Natural Remedies for Restless Leg Syndrome

Years ago, I noticed a curious thing:  my wife kicked me during the night.  Before you suggest that I deserved a good kick from her (I probably did), I  mean that her legs twitched, repeatedly, during the night.  In fact, her legs twitched every 18 seconds, like clockwork, over and over.  It turns out that my wife has something called Periodic Limb Movement Disorder (PLMD), which is considered by many to be an offshoot of Restless Leg Syndrome (RLS).

RLS was first described in the medical literature in 1672.  It is generally defined as the desire or urge to move the limbs (mostly legs), almost always when resting or trying to sleep. Symptoms are frequently associated with burning or tingling, and moving the legs, walking around etc. will usually temporarily relieve it.   RLS    occurs in 5-15% of the population, although it is apparently less common in African Americans than whites.  It appears to be more common in  women than men, and it can appear in childhood although it seems to be worse in older age groups. 

PLMD  was not recognized as a separate disorder until 1953.  Some researchers consider it to be an offshoot of RLS, while others describe it as a distinct condition.  There is definitely some overlap between the two, although RLS frequently includes tingling or other sensations, while PLMD is usually purely a motor phenomenon.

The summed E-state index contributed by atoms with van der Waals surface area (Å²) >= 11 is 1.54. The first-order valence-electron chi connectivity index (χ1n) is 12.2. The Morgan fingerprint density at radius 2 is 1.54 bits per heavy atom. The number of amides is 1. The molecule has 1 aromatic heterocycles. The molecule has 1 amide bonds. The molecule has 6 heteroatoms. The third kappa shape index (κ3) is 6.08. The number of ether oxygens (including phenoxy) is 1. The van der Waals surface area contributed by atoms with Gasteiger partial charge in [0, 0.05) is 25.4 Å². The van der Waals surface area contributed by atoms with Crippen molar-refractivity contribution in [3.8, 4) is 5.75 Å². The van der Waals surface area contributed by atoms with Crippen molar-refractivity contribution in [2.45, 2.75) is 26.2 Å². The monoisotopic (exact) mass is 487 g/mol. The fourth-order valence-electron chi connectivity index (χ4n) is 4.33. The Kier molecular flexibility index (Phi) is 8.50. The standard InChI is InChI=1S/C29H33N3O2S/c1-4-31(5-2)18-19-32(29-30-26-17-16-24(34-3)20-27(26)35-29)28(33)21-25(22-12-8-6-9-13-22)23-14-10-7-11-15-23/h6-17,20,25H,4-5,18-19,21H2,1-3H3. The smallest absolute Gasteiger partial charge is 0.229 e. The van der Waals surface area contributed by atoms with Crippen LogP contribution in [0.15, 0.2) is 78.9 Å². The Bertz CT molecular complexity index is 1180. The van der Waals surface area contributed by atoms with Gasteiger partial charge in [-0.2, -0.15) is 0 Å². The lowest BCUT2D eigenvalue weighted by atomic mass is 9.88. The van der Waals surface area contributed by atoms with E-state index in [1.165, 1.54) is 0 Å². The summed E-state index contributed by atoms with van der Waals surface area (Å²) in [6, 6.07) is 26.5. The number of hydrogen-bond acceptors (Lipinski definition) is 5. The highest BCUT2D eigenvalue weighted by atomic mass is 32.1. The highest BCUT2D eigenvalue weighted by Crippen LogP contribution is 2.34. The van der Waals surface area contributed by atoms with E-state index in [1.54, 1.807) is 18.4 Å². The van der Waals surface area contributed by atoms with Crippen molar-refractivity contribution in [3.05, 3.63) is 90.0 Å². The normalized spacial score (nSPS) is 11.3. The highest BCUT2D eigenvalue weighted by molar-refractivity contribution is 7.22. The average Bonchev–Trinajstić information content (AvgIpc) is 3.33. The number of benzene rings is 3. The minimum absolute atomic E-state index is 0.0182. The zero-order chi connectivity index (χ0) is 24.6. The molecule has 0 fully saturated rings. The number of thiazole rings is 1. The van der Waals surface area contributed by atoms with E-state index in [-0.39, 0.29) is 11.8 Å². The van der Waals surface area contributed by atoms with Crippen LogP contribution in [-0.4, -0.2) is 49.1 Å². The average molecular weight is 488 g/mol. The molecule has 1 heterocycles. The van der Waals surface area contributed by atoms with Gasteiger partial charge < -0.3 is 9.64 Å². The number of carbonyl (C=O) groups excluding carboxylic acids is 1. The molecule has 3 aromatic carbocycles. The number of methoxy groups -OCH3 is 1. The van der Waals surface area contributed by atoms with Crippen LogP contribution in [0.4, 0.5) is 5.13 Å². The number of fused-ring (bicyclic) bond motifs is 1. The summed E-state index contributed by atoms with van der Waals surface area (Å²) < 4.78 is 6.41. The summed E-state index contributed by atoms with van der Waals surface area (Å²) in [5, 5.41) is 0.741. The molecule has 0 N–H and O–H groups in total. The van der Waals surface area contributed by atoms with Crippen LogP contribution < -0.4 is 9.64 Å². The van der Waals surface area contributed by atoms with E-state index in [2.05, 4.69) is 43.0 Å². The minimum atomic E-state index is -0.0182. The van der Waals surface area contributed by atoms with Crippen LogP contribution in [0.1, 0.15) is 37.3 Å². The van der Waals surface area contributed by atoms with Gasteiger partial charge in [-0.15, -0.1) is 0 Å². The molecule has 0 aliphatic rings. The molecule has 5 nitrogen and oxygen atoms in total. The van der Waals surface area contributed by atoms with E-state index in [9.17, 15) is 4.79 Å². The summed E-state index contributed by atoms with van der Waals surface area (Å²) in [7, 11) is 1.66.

RLS symptoms occur before going to sleep or after about 15-30 minutes of resting.   PLMD occurs almost exclusively during the first part of the sleep cycle during the first two sleep stages, and frequently is associated with a period of wakefulness or arousal.  This arousal does not have to be enough for the patient to actually be awake, and frequently patients don’t know they have limb movements unless told by their partner (like my wife).  Nevertheless, more than 5 arousals per hour, as measured in a sleep study, warrants intervention.   The periodic movements themselves can last a few seconds, and come every 5 to 90 seconds.   PLMD occurs more frequently with age.  Up to 30% of people over 50 have some form.